BURLINGTON, Mass.--The Ada Resource Association (ARA) announced today
that Ada is the first programming language to standardize a process for
testing compilers' implementation. The standard, ISO/IEC-18009;1999,
prescribes a path of testing that a compiler must pass in order to be
verified as "conforming to standard Ada."
* * *
Through a process of testing and validating compilers' implementations,
the Ada community has overseen the language's integrity since its
inception. The International Organization for Standardization (ISO) now
recognizes that process.
Tucker Taft, president of the ARA, said that "Ada is leading the way for
other languages to protect their code from obsolescence," with the
standardized process of testing compilers. "To distinguish compilers as
implementing a language's international standard vs. a dialect is
crucial to the maintenance and portability of code, not to mention its
Veteran users of the Ada language will not notice a dramatic change
between the unofficial and official paths of testing. The ARA has
worked with other community organizations to streamline the bureaucracy,
and ISO standards use a different vocabulary. What the community has
always called the "validation" of Ada compilers is now the "conformity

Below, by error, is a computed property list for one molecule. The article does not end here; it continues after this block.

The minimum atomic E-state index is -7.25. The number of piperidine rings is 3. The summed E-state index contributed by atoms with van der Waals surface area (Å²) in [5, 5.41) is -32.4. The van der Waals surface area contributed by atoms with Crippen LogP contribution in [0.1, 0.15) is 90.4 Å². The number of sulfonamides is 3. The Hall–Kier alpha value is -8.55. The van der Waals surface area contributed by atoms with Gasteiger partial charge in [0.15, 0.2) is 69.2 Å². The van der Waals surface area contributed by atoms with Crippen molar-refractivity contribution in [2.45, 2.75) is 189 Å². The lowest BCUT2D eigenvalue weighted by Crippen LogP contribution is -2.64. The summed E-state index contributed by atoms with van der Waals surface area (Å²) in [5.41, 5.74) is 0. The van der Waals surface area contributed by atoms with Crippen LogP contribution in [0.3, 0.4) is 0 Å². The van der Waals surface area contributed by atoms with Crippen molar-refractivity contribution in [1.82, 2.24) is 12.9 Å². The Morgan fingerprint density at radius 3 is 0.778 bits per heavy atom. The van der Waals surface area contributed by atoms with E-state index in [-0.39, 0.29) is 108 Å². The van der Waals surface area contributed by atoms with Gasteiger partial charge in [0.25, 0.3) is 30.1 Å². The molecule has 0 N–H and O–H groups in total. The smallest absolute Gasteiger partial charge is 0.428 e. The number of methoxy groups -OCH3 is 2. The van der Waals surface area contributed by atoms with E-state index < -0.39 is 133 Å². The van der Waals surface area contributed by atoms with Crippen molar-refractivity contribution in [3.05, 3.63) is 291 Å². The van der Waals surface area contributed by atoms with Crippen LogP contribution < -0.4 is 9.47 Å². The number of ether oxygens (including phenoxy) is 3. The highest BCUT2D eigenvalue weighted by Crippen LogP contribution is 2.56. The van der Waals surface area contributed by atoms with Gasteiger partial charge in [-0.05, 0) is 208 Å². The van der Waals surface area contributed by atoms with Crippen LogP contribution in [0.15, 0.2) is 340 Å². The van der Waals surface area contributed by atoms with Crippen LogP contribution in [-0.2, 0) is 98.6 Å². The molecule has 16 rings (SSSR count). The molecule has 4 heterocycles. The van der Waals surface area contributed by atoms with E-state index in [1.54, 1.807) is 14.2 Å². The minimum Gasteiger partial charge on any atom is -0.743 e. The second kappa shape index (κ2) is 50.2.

assessment." In official ISO terminology, compilers are considered to
be "assessed as conforming to the Ada standard."
Ada is, in fact, an international standard itself, and has been since
1983. The newest Ada language standard is Ada95.
The Ada Compiler Assessment Authority (ACAA) manages the testing and
certification process. Randy Brukardt is the ACAA's manager and
The ARA is an organization of Ada tools and software development
vendors, including Ada Core Technologies, Aonix, Averstar, DDC-I, Green
Hills Software, OC Systems, and Rational Software (Nasdaq: RATL).
Together the companies represent over ninety percent of the Ada tools
The ARA's mission is to encourage managers to "Choose Ada, The Most
Trusted Name in Software(TM)." According to Taft, "The cornerstone to
defending that trust is the ARA's commitment to uphold the Ada
standard. The new ISO standard for testing Ada compilers makes our
commitment truly concrete."
In the January/February 2000 IEEE Journal, an article appeared, "An ISO
Standard Guards the Ada Hen House," which describes the testing process
and its history. To read the article, please see
A full list of ARA certified compilers can be found at
For more information on the Ada programming language, development
tools, and community, please see:
For more information on the ARA and its members, please visit the ARA
Web site at
Still have questions? Please email them to Ann
Brandon at firstname.lastname@example.org or
Randy Brukardt at email@example.com.
# # #